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On The Scene: Crimea, Divided

  • Elizabeth Arrott

VOA Correspondent Elizabeth Arrott arrived in Crimea Friday and described the scene at the airport where about a dozen people in unbranded military uniforms are keeping watch at Simferopol airport in the southern Crimea region.

Ukraine's political crisis appeared to have a new front on Friday, when armed men briefly seized two airports in the southern region of Crimea.

The soldiers, who appear to be special forces of some sort, are maintaining a professional demeanor, but wear no insignia or anything that would identify who they represent.

They appear to be carrying modern and heavy weaponry, giving the impression of being professional soldiers. However, who they are remains a mystery.

In Sevastopol, home to Russia's Black Sea Fleet, forces blocked access to the local airport - a move described by Ukraine's new interior minister as a “military invasion” by Russian troops.

Russia denied the charges.

But the presence of forces, whose identity remained unclear, was welcomed by some in the region furious about the ouster of Urkainian President Viktor Yanukovych.

The soldiers are not an outwardly menacing presence. The airport remains open and flights are coming in.

The soldiers are standing guard and marching outside in an apparent show of force.

Crimea is traditionally sympathetic toward Russia and many welcome the military presence at the airport. Many here see the upheaval in Kyiv as an armed insurrection responsible for last week’s removal of a legitimately elected pro-Russian president, Yanukovych.


While possible Russian troop movement remained a topic of uncertainty, many of the protesters echoed Russia's view of the new Kyiv government as brought to power by thugs and bandits.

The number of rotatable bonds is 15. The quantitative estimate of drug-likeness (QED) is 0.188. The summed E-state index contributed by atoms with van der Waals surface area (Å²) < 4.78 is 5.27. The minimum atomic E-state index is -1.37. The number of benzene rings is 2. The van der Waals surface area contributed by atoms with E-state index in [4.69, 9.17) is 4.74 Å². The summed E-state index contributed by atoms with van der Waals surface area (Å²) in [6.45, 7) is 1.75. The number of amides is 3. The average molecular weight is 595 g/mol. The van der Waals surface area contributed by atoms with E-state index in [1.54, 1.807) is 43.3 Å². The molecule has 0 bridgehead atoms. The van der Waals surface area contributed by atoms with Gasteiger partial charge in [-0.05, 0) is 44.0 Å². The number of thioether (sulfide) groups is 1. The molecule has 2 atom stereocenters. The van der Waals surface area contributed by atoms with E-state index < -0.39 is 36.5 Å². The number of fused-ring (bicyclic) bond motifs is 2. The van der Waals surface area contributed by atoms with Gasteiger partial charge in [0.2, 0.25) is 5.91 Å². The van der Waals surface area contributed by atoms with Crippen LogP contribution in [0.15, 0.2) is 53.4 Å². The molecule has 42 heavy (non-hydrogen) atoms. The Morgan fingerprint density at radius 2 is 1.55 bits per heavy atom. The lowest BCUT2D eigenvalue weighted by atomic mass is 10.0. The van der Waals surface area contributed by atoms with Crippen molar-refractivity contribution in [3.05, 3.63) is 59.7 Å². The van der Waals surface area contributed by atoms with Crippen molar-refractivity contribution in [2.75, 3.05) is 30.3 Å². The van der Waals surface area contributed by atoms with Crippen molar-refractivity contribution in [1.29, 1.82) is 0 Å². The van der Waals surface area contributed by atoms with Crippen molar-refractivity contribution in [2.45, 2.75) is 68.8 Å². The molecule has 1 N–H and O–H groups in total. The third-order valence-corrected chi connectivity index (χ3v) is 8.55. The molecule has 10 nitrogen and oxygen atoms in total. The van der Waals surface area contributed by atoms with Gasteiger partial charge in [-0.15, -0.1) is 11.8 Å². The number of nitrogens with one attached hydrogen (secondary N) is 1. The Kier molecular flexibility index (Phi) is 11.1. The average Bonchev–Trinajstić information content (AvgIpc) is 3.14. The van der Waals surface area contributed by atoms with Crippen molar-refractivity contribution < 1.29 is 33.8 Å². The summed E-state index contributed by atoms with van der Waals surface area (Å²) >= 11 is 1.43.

Protester Antonina Lyubchenko said, "Simferopol doesn’t want fascism here as it happened in Kyiv and it did in fact happen in Kyiv."

Meanwhile, parliament is working on economy issues and the situation in Kyiv.

On Friday, anti-Russian protesters kept a low profile, as those in the region hoped a vote would be lead to more autonomy for Crimea.

The Russians already have an active presence near the Sevastopol airport, which is in a special base area leased to Russia for its Black Sea Fleet.

A Russian troop advance on Simferopol airport, which is about an hour’s drive from Sevastopol, could be considered an invasion of sovereign Ukrainian territory, resulting in far-reaching political consequences.

Aside from rings of Ukranian police surrounding parliament, elsewhere the city appears calm. Residents are going to work and children can be seen playing outside. Residents in the area say they feel safe during the daytime, but are wary of going out after dark.

On Friday, anti-Russian protesters kept a low profile, as those in the region hoped a vote would be lead to more autonomy for Crimea.

A pro-Russian advocate, who identified himself as Alexander, said, " We can do it ourselves with a referendum without any Russian troops. We have a totally legitimate parliament and legitimate deputies, as opposed to Kyiv where there is total anarchy."

But the appearance of armed men at key installations raised fears the lawmakers might not move fast enough.

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